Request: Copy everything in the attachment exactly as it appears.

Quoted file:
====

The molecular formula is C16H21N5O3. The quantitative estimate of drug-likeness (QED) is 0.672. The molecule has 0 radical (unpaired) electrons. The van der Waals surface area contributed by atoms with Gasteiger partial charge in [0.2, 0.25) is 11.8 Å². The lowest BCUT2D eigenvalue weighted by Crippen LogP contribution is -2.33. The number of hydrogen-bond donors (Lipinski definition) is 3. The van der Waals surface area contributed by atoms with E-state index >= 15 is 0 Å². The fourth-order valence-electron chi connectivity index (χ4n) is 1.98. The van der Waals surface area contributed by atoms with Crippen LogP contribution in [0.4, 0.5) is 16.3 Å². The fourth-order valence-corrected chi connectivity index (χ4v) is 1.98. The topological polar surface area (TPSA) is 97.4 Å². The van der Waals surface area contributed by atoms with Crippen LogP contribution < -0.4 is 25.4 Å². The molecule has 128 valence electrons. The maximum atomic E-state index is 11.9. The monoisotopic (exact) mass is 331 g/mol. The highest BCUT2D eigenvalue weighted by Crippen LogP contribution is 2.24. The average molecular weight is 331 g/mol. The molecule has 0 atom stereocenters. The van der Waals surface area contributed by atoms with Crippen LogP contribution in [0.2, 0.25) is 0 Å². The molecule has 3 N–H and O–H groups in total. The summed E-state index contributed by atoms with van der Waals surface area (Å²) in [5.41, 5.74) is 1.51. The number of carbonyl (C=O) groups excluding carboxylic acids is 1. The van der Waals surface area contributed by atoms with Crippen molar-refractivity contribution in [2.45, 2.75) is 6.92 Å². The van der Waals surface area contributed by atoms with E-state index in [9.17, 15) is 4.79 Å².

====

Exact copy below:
The molecular formula is C16H21N5O3. The quantitative estimate of drug-likeness (QED) is 0.672. The molecule has 0 radical (unpaired) electrons. The van der Waals surface area contributed by atoms with Gasteiger partial charge in [0.2, 0.25) is 11.8 Å². The lowest BCUT2D eigenvalue weighted by Crippen LogP contribution is -2.33. The number of hydrogen-bond donors (Lipinski definition) is 3. The van der Waals surface area contributed by atoms with E-state index >= 15 is 0 Å². The fourth-order valence-electron chi connectivity index (χ4n) is 1.98. The van der Waals surface area contributed by atoms with Crippen LogP contribution in [0.4, 0.5) is 16.3 Å². The fourth-order valence-corrected chi connectivity index (χ4v) is 1.98. The topological polar surface area (TPSA) is 97.4 Å². The van der Waals surface area contributed by atoms with Crippen LogP contribution < -0.4 is 25.4 Å². The molecule has 128 valence electrons. The maximum atomic E-state index is 11.9. The monoisotopic (exact) mass is 331 g/mol. The highest BCUT2D eigenvalue weighted by Crippen LogP contribution is 2.24. The average molecular weight is 331 g/mol. The molecule has 0 atom stereocenters. The van der Waals surface area contributed by atoms with Crippen LogP contribution in [0.2, 0.25) is 0 Å². The molecule has 3 N–H and O–H groups in total. The summed E-state index contributed by atoms with van der Waals surface area (Å²) in [5.41, 5.74) is 1.51. The number of carbonyl (C=O) groups excluding carboxylic acids is 1. The van der Waals surface area contributed by atoms with Crippen molar-refractivity contribution in [2.45, 2.75) is 6.92 Å². The van der Waals surface area contributed by atoms with E-state index in [9.17, 15) is 4.79 Å².